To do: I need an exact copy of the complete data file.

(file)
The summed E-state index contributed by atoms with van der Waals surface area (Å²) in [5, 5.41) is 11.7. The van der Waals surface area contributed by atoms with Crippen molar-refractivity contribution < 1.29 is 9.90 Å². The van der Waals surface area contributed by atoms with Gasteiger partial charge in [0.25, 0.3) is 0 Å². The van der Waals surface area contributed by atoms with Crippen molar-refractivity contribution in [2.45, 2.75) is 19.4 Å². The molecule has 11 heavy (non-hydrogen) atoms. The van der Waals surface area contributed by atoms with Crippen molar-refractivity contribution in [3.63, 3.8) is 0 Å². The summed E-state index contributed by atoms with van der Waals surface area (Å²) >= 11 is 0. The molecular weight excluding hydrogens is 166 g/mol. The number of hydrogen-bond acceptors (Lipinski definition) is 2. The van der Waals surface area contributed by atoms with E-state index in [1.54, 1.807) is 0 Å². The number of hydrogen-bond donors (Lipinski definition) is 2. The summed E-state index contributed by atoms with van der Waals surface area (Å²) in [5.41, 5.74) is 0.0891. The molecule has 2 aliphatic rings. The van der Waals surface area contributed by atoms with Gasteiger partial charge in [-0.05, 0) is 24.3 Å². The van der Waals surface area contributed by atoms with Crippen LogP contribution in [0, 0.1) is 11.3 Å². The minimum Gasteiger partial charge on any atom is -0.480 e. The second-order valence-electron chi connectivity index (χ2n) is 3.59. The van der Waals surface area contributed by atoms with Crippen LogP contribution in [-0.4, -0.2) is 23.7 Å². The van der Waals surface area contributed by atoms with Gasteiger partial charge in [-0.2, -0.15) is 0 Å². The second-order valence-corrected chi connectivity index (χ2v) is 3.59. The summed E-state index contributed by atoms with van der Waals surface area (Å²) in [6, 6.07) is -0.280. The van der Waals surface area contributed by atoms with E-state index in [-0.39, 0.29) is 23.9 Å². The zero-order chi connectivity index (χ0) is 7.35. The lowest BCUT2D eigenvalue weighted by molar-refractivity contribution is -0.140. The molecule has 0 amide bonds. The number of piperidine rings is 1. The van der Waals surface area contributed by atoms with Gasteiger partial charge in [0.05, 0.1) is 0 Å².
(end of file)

The summed E-state index contributed by atoms with van der Waals surface area (Å²) in [5, 5.41) is 11.7. The van der Waals surface area contributed by atoms with Crippen molar-refractivity contribution < 1.29 is 9.90 Å². The van der Waals surface area contributed by atoms with Gasteiger partial charge in [0.25, 0.3) is 0 Å². The van der Waals surface area contributed by atoms with Crippen molar-refractivity contribution in [2.45, 2.75) is 19.4 Å². The molecule has 11 heavy (non-hydrogen) atoms. The van der Waals surface area contributed by atoms with Crippen molar-refractivity contribution in [3.63, 3.8) is 0 Å². The summed E-state index contributed by atoms with van der Waals surface area (Å²) >= 11 is 0. The molecular weight excluding hydrogens is 166 g/mol. The number of hydrogen-bond acceptors (Lipinski definition) is 2. The van der Waals surface area contributed by atoms with E-state index in [1.54, 1.807) is 0 Å². The number of hydrogen-bond donors (Lipinski definition) is 2. The summed E-state index contributed by atoms with van der Waals surface area (Å²) in [5.41, 5.74) is 0.0891. The molecule has 2 aliphatic rings. The van der Waals surface area contributed by atoms with Gasteiger partial charge in [-0.05, 0) is 24.3 Å². The van der Waals surface area contributed by atoms with Crippen LogP contribution in [0, 0.1) is 11.3 Å². The minimum Gasteiger partial charge on any atom is -0.480 e. The second-order valence-electron chi connectivity index (χ2n) is 3.59. The van der Waals surface area contributed by atoms with Crippen LogP contribution in [-0.4, -0.2) is 23.7 Å². The van der Waals surface area contributed by atoms with Gasteiger partial charge in [-0.2, -0.15) is 0 Å². The second-order valence-corrected chi connectivity index (χ2v) is 3.59. The summed E-state index contributed by atoms with van der Waals surface area (Å²) in [6, 6.07) is -0.280. The van der Waals surface area contributed by atoms with E-state index in [-0.39, 0.29) is 23.9 Å². The zero-order chi connectivity index (χ0) is 7.35. The lowest BCUT2D eigenvalue weighted by molar-refractivity contribution is -0.140. The molecule has 0 amide bonds. The number of piperidine rings is 1. The van der Waals surface area contributed by atoms with Gasteiger partial charge in [0.05, 0.1) is 0 Å².